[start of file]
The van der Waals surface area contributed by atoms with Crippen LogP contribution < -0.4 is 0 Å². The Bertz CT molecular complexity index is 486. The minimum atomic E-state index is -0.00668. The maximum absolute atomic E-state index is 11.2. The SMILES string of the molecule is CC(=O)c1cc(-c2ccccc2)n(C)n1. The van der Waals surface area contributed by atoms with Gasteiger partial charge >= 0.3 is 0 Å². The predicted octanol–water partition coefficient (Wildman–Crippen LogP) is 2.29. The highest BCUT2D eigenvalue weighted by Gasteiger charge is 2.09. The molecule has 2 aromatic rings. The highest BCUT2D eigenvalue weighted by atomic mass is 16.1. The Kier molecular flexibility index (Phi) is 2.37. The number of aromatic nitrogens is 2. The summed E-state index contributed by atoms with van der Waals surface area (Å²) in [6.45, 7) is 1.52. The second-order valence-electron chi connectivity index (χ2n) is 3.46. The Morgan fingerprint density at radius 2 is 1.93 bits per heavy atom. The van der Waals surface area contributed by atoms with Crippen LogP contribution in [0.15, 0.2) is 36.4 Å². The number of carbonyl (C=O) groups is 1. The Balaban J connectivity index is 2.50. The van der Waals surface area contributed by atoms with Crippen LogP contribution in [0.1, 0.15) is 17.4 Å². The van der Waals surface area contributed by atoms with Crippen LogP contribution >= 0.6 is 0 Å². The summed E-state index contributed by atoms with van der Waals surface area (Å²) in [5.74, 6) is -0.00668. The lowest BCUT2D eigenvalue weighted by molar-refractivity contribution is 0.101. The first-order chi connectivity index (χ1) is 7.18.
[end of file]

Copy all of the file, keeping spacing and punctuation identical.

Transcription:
The van der Waals surface area contributed by atoms with Crippen LogP contribution < -0.4 is 0 Å². The Bertz CT molecular complexity index is 486. The minimum atomic E-state index is -0.00668. The maximum absolute atomic E-state index is 11.2. The SMILES string of the molecule is CC(=O)c1cc(-c2ccccc2)n(C)n1. The van der Waals surface area contributed by atoms with Gasteiger partial charge >= 0.3 is 0 Å². The predicted octanol–water partition coefficient (Wildman–Crippen LogP) is 2.29. The highest BCUT2D eigenvalue weighted by Gasteiger charge is 2.09. The molecule has 2 aromatic rings. The highest BCUT2D eigenvalue weighted by atomic mass is 16.1. The Kier molecular flexibility index (Phi) is 2.37. The number of aromatic nitrogens is 2. The summed E-state index contributed by atoms with van der Waals surface area (Å²) in [6.45, 7) is 1.52. The second-order valence-electron chi connectivity index (χ2n) is 3.46. The Morgan fingerprint density at radius 2 is 1.93 bits per heavy atom. The van der Waals surface area contributed by atoms with Crippen LogP contribution in [0.15, 0.2) is 36.4 Å². The number of carbonyl (C=O) groups is 1. The Balaban J connectivity index is 2.50. The van der Waals surface area contributed by atoms with Crippen LogP contribution in [0.1, 0.15) is 17.4 Å². The van der Waals surface area contributed by atoms with Crippen LogP contribution >= 0.6 is 0 Å². The summed E-state index contributed by atoms with van der Waals surface area (Å²) in [5.74, 6) is -0.00668. The lowest BCUT2D eigenvalue weighted by molar-refractivity contribution is 0.101. The first-order chi connectivity index (χ1) is 7.18.